highwaystarz - Fotolia

Nurturing a tech-literate generation

The UK tech sector is leading the way in protecting children online, and helping to promote Safer Internet Day

Today, 7 February 2017, marks Safer Internet Day 2017 (#SID2017). For 24 hours, industry, government and the general public will unite to highlight the challenges and opportunities for young people online, and help affect the critical thinking, knowledge, resilience and support needed to use the internet safely.

#SID2017 is a global celebration of the safe and positive use of technology. Co-ordinated in the UK by the UK Safer Internet Centre, #SID2017 encourages people from more than 100 countries to “unite for a better internet”. Last year, 1,140 UK organisations supported the event, collectively reaching 40% of UK children and young people. This year it looks set to break that record. The campaign also generates a wealth of online resources to allow young people to navigate the web effectively and safely.

For tech businesses, supporting #SID2017 can be as simple as promoting and raising awareness through social media, but many organisations go further and run events and create resources that are updated continually.

Beyond supporting #SID2017, we must all work to make sure young people can positively access the many benefits the internet offers in a safe environment at all times. It is understood that many parents believe that technology use has a positive impact on their children’s future, career and life skills. However, the explosion of new products and services can sometimes feel overwhelming and bring new challenges in protecting young people who are active online.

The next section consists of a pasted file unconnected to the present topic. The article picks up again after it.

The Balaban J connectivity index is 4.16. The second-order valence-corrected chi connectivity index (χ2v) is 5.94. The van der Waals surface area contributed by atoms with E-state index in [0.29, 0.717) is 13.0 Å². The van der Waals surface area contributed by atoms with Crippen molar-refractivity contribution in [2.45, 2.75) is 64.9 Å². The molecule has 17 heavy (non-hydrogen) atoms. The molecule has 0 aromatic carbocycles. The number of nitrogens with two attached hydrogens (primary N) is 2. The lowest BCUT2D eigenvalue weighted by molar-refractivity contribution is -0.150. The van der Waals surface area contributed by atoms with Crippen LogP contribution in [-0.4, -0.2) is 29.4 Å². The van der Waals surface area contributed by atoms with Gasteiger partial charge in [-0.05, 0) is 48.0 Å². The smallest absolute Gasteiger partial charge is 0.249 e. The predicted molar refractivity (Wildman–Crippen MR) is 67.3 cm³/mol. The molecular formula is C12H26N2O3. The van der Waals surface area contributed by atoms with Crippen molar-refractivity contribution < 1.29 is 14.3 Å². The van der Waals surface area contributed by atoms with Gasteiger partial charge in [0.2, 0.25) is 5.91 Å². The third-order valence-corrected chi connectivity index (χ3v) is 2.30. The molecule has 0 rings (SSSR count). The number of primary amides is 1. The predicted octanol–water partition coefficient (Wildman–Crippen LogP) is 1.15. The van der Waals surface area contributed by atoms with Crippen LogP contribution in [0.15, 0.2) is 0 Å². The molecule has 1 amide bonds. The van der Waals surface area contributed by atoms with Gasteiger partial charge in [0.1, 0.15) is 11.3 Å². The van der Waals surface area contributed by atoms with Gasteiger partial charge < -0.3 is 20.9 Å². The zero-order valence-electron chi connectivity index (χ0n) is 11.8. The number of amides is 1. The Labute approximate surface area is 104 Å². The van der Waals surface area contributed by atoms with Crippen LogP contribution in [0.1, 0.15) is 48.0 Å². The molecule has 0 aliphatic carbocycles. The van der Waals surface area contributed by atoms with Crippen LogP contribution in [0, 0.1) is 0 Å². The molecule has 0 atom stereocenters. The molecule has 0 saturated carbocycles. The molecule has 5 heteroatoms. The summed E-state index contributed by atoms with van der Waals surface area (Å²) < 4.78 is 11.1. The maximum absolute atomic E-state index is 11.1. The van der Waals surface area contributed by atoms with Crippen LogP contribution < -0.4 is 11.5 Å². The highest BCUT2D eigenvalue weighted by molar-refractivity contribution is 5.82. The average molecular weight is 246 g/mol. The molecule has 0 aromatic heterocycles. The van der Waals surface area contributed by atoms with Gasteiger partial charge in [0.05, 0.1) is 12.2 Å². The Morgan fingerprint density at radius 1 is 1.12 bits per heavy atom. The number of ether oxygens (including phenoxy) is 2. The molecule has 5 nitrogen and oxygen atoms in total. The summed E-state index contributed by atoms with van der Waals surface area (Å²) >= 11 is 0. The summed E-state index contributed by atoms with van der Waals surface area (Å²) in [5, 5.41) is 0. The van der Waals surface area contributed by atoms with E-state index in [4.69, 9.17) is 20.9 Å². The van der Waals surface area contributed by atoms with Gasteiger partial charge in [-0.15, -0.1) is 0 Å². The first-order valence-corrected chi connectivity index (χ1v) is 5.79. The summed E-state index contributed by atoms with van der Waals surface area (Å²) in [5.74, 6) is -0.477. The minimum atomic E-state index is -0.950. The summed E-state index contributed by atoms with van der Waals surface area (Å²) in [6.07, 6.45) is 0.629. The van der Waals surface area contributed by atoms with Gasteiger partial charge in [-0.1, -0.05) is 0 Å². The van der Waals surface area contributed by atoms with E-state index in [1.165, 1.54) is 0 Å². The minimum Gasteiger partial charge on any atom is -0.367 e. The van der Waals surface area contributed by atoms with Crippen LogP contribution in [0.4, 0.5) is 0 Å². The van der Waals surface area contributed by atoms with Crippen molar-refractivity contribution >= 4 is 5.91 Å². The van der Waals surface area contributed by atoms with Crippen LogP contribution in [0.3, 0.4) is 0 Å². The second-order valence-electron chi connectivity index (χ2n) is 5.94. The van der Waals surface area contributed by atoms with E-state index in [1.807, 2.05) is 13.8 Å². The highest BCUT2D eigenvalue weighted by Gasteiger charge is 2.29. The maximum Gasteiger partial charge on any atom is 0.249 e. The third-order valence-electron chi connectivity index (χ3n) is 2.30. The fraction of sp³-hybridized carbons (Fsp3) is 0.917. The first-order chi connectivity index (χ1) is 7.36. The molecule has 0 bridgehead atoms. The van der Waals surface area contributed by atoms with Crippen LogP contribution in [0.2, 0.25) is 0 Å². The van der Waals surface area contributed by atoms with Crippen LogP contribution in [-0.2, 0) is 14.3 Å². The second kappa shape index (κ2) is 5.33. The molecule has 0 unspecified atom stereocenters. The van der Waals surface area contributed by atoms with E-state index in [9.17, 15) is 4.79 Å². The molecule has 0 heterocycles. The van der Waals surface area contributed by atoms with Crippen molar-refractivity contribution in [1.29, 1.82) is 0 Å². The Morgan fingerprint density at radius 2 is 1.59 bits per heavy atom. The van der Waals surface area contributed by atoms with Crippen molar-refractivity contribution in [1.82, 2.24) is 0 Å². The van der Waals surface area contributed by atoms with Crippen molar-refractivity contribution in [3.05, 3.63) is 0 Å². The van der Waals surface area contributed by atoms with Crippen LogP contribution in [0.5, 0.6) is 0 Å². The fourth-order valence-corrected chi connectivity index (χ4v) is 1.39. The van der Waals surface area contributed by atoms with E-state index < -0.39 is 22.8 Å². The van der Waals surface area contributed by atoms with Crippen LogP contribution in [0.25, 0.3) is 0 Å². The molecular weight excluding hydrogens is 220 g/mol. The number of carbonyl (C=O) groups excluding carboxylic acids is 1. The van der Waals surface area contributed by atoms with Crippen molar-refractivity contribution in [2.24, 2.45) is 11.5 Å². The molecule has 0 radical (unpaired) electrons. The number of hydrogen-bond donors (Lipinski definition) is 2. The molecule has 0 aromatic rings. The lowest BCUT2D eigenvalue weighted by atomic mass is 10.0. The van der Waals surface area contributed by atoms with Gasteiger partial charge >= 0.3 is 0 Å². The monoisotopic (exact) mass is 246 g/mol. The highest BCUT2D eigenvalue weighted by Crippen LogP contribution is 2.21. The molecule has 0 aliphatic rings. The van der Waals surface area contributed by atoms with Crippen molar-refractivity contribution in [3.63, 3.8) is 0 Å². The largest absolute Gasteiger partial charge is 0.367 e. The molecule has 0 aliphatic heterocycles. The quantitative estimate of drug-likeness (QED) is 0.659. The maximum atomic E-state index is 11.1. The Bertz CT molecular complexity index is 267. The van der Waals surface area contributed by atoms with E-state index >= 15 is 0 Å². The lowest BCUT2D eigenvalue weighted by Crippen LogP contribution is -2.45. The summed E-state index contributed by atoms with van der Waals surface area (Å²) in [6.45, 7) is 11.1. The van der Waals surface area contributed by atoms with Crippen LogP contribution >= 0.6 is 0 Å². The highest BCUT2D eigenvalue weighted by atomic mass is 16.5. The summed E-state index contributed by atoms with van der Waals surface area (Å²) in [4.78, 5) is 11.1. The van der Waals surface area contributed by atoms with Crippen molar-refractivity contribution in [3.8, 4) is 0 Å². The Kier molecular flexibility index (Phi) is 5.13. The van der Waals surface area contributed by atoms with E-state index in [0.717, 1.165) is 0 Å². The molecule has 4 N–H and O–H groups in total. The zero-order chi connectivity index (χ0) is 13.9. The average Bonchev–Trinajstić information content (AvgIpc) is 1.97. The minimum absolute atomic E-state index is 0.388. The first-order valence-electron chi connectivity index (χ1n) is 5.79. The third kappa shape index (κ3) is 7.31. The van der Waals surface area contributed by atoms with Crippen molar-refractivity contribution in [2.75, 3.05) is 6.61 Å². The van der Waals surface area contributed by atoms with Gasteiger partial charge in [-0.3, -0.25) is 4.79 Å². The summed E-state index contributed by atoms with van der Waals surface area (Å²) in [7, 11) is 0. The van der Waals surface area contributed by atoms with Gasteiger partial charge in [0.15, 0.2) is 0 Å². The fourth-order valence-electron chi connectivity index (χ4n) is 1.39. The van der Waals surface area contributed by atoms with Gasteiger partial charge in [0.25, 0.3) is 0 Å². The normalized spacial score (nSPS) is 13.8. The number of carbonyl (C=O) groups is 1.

Many tools and resources are already available to support online safety and these are constantly evolving to respond to the changing environment. For example, when tackling illegal content, UK industry is working in partnership with specialist organisations such as the WeProtect Global Alliance and the Internet Watch Foundation (IWF). The IWF has globally rolled out a tool to speed up the identification and removal of child sexual abuse content on industry platforms and services worldwide, and prevent people from sharing or uploading these images.

Organisations have also designed technical solutions to help parents manage and keep their children safer online, including free parental controls – software and devices – and family-friendly network level filtering to protect children from inappropriate content. Some online services have created specialised search functions, such as Google’s Safe Search and YouTube Kids.

Read more about online safety

Education is critical to building a tech-literate young generation. In the UK, we have world-leading cross-sector initiatives where the technology industry works with NGOs and organisations, such as Vodafone’s Digital Parenting Magazine, and primary school online safety workshops run by BT and Unicef UK, The Right Click. Parents and teachers can receive more information on how to guide their children’s internet activity using resources from the UK Council for Child Internet Safety and Internet Matters.

The UK has one of the best partnership models in the world to ensure children are safe online, with government, industry and civil society working collaboratively. In nurturing a positive environment through these partnerships and supporting initiatives like #SID2017, we can help to build a culture of tech literacy that encourages young people to be knowledgeable, practical and empowered digital citizens.

Read more on Security policy and user awareness